If you’ve ever taken a motorcycle safety class, you probably already know about ATGATT. If not, it’s a simple acronym for “all the gear, all the time,” which is how you can help ensure your safety whenever you ride. I liken it to a flight suit, or astronaut gear. You wouldn’t think of climbing into a plane or a shuttle without donning the proper safety attire, would you? Since motorcycles are the closest thing you can get to flying without leaving the ground, I think the same rules apply.

When you choose to ride, there’s a certain amount of danger involved. That’s probably a good reason why some of us ride. But you can mitigate it somewhat by taking safety classes, learning how to ride defensively, giving yourself enough space and time to react to adverse situations as and if they should arise, and always wearing proper safety gear.

I get asked a lot about my gear, especially during the really hot days of summer. “Aren’t you hot?” “Can’t you wear something cooler?” “Why do you wear all that stuff, anyway?” I hear variations on these questions all the time, as though people can’t believe I’d put my personal safety above my perceived momentary discomfort.

Here’s my thing: while motorcycle gear in years past used to be limited to a black leather jacket (without any armor), a pair of jeans, and a small selection of helmets and gloves, those days are long gone now. There are loads of motorcycle gear manufacturers, to meet every type of taste and budget. Not only that, there are loads of different types of gear – from stuff for the coldest of winters to the hottest of summers. Don’t like leather? Wear Kevlar-reinforced textile gear. Like leather, but think it’s too hot? Get a fully perforated summer leather jacket, take it for a spin, and get back to me. Have a track day coming up in the hottest of hot summer weather? Get a one-piece suit that fits you, with an aero hump on the back and perforation everywhere. As long as you’re moving, you’ll feel like you’ve got built-in air conditioning in some of those suits.

A one-piece racing suit is overkill for regular street use, I admit. And not everyone has money for one of those, anyway – even if you do find a killer deal from someone in your area who’s selling it on Craigslist.  That’s why reinforced mesh textile gear exists.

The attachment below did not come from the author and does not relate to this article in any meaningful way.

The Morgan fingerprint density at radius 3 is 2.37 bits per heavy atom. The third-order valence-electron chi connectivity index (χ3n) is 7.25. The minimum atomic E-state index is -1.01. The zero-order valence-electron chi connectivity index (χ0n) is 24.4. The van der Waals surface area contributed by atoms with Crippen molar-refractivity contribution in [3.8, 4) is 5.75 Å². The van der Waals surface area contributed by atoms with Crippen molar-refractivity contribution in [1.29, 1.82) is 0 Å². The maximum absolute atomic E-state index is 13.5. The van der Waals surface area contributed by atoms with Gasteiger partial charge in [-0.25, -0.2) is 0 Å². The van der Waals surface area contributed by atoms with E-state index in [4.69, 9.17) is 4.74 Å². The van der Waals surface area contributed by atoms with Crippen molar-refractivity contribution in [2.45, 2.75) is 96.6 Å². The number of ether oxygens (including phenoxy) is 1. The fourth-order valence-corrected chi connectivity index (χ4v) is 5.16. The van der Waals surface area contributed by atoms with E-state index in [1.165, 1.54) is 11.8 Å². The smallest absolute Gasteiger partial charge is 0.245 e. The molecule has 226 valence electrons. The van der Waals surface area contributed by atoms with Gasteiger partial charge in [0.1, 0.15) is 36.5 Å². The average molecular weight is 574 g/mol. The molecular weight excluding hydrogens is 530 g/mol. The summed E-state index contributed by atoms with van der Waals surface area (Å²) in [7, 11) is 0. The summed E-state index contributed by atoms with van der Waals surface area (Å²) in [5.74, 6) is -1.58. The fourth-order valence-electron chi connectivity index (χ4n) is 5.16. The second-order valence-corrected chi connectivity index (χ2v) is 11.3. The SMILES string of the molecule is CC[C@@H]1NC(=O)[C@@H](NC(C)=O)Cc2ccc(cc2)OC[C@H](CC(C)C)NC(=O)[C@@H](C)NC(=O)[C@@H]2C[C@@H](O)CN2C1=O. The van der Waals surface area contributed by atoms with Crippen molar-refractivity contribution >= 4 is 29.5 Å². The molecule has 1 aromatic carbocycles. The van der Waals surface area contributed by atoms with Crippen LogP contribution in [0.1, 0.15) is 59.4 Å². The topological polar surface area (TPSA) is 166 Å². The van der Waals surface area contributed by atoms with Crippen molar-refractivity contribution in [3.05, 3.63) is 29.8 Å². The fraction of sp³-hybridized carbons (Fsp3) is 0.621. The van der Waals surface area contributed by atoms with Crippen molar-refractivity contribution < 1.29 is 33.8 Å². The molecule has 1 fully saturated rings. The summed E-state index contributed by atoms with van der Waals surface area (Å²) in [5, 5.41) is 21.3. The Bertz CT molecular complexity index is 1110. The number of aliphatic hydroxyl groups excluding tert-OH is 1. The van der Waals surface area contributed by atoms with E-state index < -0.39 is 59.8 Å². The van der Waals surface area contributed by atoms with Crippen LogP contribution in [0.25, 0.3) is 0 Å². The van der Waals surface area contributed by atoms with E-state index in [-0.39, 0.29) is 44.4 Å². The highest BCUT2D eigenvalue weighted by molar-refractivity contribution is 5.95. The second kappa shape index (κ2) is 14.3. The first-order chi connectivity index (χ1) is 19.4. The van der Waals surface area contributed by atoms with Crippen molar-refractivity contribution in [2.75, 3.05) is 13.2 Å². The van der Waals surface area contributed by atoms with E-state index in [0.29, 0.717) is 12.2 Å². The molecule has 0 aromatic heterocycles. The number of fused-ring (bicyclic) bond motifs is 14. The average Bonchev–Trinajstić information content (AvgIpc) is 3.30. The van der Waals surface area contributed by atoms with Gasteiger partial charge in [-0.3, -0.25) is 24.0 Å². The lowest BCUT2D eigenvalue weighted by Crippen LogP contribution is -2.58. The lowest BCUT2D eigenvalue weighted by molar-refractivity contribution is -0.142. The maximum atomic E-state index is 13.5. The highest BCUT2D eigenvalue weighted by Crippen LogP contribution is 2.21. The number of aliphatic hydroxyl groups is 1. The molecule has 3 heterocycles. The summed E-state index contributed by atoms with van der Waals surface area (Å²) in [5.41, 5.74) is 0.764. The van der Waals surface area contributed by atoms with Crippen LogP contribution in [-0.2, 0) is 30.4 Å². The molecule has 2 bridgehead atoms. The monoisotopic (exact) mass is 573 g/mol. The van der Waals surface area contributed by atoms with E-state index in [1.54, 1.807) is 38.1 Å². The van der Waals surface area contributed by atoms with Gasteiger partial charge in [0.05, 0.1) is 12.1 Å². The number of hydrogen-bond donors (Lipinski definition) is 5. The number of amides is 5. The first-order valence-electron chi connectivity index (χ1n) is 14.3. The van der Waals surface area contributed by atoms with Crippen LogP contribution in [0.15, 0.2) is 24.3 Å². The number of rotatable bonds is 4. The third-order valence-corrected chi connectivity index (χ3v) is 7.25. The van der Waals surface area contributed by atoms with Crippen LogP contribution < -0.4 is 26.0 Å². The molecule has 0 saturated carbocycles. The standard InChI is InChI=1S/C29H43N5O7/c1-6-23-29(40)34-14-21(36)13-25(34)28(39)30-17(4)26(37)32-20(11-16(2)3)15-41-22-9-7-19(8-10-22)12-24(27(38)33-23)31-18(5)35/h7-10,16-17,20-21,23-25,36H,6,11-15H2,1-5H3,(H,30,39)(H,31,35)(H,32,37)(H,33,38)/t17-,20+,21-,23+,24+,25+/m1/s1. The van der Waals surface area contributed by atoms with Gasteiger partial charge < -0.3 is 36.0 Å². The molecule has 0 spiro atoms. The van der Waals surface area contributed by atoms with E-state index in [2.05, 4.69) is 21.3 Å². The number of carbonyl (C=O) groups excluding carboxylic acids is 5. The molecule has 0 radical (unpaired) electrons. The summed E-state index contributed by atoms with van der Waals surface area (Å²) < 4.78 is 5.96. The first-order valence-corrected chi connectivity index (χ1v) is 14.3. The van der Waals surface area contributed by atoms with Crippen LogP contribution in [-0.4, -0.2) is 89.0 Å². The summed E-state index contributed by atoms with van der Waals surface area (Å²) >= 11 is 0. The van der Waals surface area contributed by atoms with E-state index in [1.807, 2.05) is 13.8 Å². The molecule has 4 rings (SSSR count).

True, it’s not going to hold up to as much abuse as leather. But a well-crafted piece of textile gear, particularly with some armor in it, will still offer a whole lot more protection than your t-shirt and jeans. Or your shorts. Or your cute little bikini top.  Armor helps prevent joint injuries, but all the fabric that holds the armor in place helps prevent nasty road rash. On sunny summer days, it also helps to prevent sunburn and to keep you hydrated. The greater the perforations or mesh content of your gear, the more the air can flow through while you ride. Pair that with some moisture-wicking athletic gear, like t-shirts or tights (you know, marketed toward runners and cyclists), and you have a winning combination of comfort and safety.

Boots, gloves, and a good helmet that fits your head comfortably are essential parts of this philosophy. As far as the expense goes, I look at it this way: yes, this stuff costs money. But like anything else, you can bargain hunt to find the best deals on good gear. Check closeouts at places like MotorcycleGear.com for incredible deals on a regular basis. If you’re lucky enough to have a good local motorcycle gear store, check there for sales and clearance items – particularly when products get discontinued. I recently scored a deal on a pair of Dainese Hellfire Evo gloves because they’ve been discontinued, and they’re some of the nicest gloves I’ve owned. The key is keeping your eyes open and being ready to act.

I only just realized that almost every piece of gear that I own was purchased at a huge discount. I’m not made of money, but I value my safety. The fact is, you may be the best rider in the world. But that doesn’t mean you can control everyone and everything else around you. If you’re gonna go down, make sure you do it in a way that ensures you’ll walk away with no or very minor injuries in small crashes. I and several people I know have gone down at least once, with varying degrees of injury. Guess who I know who wears gear? If you guessed “anyone who’s been down,” you’re right. You won’t die of road rash (well, unless other factors are involved), but it’s an experience you won’t want to have twice. Wearing gear can help you avoid ever having to go through it at all. Since comfortable gear does exist for all seasons, why not keep yourself whole and healthy so you can spend as much time on your bike as possible?

I really don’t see why that’s so difficult to understand. Sure, depending on your local laws, it’s your right to ride without any gear whatsoever. If you choose to do so, I wish the best of luck to you, and hope you never find out what it’s like to fall without gear. But just know that you’re making a personal decision – not because there isn’t gear available for your situation, but because you choose not to wear it. Again, your choice – but there’s so much gear available now, if you’ve been riding without because you think there’s nothing for you, I’d suggest you take another look. Times – and gear – have changed.

[ETA: Was just sent this helpful video demonstrating some stupid crashes with — and without — proper gear. On scooters, even. Just because it doesn’t have as much power or speed as a higher-displacement motorcycle doesn’t mean you can’t get hurt.


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